On December 13, 2019 USCIS expanded its policy guidance regarding unlawful acts that may prevent an applicant from meeting the good moral character (GMC) requirement for naturalization.
Under the Immigration and Nationality Act (INA), an applicant for naturalization must establish GMC. The commission of, or conviction or imprisonment for, an unlawful act, during the statutory period for naturalization, may render an applicant ineligible for naturalization should the act be found to adversely reflect on moral character. The statutory period is generally five years for permanent residents of the United States, three years for applicants married to a U.S. citizen, and one year for certain applicants applying on the basis of qualifying U.S. military service.
Previously, the USCIS Policy Manual did not include extensive information about unlawful acts. The update to the Policy Manual provides additional examples of unlawful acts, more detailed instructions for USCIS adjudicators, and further identifies unlawful acts that may affect GMC based on judicial precedent.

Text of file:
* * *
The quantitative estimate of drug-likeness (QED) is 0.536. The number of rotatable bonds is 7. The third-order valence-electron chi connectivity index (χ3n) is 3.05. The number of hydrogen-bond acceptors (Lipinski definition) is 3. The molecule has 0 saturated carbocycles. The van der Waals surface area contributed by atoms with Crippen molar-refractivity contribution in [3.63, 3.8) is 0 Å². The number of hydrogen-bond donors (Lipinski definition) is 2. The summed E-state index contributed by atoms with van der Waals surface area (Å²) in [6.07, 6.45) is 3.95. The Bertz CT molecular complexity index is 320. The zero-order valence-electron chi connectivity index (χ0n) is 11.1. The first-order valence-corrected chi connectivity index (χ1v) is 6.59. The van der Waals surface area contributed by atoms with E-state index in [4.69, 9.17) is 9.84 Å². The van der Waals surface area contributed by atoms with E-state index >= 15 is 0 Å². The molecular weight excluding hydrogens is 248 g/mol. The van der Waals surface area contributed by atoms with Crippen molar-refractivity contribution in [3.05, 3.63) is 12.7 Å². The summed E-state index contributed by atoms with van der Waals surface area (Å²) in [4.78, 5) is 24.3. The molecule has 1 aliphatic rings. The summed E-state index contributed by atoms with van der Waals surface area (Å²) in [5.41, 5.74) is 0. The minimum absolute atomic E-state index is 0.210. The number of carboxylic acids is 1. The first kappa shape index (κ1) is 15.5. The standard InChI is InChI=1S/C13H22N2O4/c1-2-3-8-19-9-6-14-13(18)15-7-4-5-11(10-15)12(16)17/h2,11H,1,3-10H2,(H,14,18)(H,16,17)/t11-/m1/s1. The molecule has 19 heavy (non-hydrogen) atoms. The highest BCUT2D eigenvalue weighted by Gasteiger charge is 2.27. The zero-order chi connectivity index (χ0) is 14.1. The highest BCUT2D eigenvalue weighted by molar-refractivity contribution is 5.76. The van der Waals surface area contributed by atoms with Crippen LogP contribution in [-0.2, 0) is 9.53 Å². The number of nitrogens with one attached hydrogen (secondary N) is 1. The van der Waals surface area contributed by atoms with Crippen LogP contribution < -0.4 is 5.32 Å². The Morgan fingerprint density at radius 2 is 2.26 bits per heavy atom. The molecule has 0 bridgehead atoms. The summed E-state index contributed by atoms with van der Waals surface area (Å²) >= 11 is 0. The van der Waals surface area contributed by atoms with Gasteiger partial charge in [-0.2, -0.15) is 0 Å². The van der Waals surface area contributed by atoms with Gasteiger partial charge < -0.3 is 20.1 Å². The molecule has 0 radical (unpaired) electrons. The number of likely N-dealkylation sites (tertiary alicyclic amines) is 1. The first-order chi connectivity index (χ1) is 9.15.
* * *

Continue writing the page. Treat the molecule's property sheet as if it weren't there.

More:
USCIS’s full announcement about the expanded GMC guidance can be found here.
USCIS’ Policy Manual with the updated list of conditional bars to GMC can be found here.
Please contact our office with questions about the GMC naturalization requirement.